Prior to this, UC Berkeley has already experimented with a shorter DeFi course in its 2021 Spring semester. It was this earlier course’s success and the level of interest towards it that UC Berkeley has decided to offer a full semester course that would cover the essential concepts of decentralized finance.
Song has also noted that the course’s entirety would be held remotely due to COVID-19 restrictions but the curriculum for students in the MOOC class and those in UC Berkeley would be the same. However, Song added that UC Berkeley students would be conducting more course work, such as having hands-on experience with the development of new technologies in the DeFi space.
Another educational institution offering DeFi education is the University of Wyoming, a university that offers a minor course in blockchains. Professor Ali Nejadmalayeri, a professor of finance at the University of Wyoming, handles the Blockchain and Finance Services course, a full-semester online course that touches on DeFi concepts. Among the DeFi concepts discussed in this course are platforms like Uniswap and Aave, alongside other applications. Similar to UC Berkeley’s course, the University of Wyoming’s offered curriculum is also available globally for anyone interested.
Across the Atlantic, certain European universities have also begun offering DeFi courses. One of these is the University of Nicosia (UNIC) in Cyprus which will offer a free DeFi MOOC beginning on October 11.
While UNIC has been offering a free introductory course on cryptocurrencies and blockchains as early as 2013, the executive director of the Institute for the Future at UNIC, Professor George Giaglis, stated that DeFi has only been briefly discussed. However, the course—which has garnered more than 45,000 students worldwide—proved to be such a success that UNIC is now offering a six-week-long online course that would be revolving solely on DeFi.
Another institution, the European Tech School, also offers courses that have an in-depth discussion of DeFi. The courses, Blockchain Executive Program Course and Certified Blockchain Expert Course are both taught by Monica Singer, ConsenSys’ South Africa lead.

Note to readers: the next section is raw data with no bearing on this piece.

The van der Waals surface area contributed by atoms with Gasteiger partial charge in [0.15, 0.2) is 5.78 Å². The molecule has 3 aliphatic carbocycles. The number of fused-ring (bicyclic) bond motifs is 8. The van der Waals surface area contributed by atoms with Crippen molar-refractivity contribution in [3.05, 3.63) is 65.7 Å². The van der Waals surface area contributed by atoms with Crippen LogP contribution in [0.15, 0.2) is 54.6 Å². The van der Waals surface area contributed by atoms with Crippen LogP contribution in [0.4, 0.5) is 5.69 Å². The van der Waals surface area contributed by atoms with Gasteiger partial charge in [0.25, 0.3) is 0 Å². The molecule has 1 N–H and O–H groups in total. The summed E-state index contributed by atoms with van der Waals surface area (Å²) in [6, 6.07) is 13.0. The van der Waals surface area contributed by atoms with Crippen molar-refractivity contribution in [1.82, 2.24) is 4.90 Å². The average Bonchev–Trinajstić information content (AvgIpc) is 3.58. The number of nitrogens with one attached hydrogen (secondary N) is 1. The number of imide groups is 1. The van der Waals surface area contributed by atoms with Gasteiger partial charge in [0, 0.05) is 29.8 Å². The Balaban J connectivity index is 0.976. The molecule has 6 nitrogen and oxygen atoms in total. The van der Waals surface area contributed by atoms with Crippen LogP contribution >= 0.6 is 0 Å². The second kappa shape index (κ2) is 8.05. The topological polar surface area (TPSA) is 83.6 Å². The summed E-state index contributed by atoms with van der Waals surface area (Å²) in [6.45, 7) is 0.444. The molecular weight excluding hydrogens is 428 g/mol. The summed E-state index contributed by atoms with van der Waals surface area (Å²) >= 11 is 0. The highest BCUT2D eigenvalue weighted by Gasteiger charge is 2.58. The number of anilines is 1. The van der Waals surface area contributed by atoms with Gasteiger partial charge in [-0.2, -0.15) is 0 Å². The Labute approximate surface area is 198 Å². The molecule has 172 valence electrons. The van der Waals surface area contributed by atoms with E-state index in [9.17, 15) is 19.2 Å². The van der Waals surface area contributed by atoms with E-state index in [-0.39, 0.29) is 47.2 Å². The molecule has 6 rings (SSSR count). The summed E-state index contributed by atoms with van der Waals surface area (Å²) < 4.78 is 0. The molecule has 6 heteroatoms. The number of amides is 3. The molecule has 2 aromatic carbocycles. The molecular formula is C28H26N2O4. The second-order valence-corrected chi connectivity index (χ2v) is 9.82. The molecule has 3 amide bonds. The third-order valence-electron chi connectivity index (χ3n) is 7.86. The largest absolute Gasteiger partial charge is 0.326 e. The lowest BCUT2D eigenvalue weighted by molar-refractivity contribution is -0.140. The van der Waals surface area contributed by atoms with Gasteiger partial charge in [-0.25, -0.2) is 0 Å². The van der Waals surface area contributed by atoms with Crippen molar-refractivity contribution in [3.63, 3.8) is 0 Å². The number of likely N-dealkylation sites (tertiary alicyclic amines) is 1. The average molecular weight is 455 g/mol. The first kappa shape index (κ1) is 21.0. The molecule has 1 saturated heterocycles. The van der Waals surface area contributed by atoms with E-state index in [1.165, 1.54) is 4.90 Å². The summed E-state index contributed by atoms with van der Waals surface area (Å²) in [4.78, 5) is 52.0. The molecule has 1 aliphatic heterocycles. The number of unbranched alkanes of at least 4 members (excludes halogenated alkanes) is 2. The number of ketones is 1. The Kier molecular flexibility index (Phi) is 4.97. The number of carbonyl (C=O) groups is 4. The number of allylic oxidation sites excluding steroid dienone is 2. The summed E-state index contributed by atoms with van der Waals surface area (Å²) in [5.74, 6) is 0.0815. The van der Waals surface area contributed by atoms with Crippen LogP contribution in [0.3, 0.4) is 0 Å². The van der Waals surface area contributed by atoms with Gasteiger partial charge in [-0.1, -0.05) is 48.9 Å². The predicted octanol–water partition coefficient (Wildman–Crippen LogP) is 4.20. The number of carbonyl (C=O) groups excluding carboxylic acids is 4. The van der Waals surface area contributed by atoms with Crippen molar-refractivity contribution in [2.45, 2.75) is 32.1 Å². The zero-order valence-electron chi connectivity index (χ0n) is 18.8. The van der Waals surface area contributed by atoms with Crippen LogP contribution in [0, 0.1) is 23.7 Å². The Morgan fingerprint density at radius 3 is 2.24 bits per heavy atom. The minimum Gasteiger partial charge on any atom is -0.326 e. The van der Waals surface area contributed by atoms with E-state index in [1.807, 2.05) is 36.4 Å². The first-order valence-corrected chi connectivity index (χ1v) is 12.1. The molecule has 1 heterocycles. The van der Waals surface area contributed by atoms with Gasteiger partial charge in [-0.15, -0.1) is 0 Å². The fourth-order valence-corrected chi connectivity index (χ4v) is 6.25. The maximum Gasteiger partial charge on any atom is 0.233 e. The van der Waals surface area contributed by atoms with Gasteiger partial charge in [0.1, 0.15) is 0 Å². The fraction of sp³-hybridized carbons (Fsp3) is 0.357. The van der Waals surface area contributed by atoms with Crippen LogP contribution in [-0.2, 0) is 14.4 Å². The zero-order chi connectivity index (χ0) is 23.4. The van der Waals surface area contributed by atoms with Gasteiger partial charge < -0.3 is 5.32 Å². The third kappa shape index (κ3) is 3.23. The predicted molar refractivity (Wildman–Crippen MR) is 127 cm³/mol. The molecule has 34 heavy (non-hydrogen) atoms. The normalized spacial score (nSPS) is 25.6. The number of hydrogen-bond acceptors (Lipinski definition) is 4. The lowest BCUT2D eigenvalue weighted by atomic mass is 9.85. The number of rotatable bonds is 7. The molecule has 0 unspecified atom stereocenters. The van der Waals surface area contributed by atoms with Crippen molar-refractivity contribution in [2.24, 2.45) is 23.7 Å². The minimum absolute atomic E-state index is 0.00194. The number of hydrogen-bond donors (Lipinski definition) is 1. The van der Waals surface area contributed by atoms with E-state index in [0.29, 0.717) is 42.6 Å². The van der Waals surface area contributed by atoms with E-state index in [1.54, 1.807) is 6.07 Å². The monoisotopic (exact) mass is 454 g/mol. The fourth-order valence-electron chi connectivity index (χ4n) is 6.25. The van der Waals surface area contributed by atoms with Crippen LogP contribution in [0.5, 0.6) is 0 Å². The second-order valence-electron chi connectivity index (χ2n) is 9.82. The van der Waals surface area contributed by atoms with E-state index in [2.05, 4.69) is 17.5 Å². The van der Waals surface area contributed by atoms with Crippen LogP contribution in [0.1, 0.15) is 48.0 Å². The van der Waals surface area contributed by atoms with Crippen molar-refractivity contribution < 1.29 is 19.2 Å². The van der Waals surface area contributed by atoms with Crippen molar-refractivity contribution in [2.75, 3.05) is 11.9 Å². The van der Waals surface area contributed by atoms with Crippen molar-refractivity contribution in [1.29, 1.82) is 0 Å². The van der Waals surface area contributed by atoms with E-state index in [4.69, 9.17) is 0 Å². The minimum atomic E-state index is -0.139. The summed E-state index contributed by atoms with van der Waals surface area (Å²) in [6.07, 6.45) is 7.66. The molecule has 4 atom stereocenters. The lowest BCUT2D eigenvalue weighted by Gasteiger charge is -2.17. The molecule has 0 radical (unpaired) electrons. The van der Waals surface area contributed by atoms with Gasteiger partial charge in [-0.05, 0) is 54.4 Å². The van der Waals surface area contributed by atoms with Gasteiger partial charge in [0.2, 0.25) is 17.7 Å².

However, unlike the previously mentioned courses, the European Tech School’s courses are not free. Victoria Gago, the European Tech School’s Co-CEO, believes that these courses are small and more focused. The online classes will be composed of 25 students each “to ensure that students can interact with their professors and colleagues.”
While it is a good thing that there are now educational institutions that are bridging the gap between the global community and the crypto sector, teaching about decentralized finance is still proving to be a real challenge due to the sector’s fast-paced and continuously evolving nature.
One of the problems that DeFi educators have faced is creating a syllabus that tackles the most relevant topics in DeFi. Nejadmalayeri shared his encounter with this problem during the 2021 Spring semester, where he had to take out many of his prepared lectures and replace them with DeFi concepts.
Giaglis reaffirmed this, noting that it is really challenging to create a curriculum with almost zero building blocks and a sector that is literally changing by the day.
However, participants of the industry hold a strong belief that DeFi will be staying for the long run and become an integral part of the educational curriculum. Gago echoed this sentiment, stating that what we now call as decentralized finance would in the future be simply called finance. It is therefore highly important to include DeFi-focused courses in curriculums.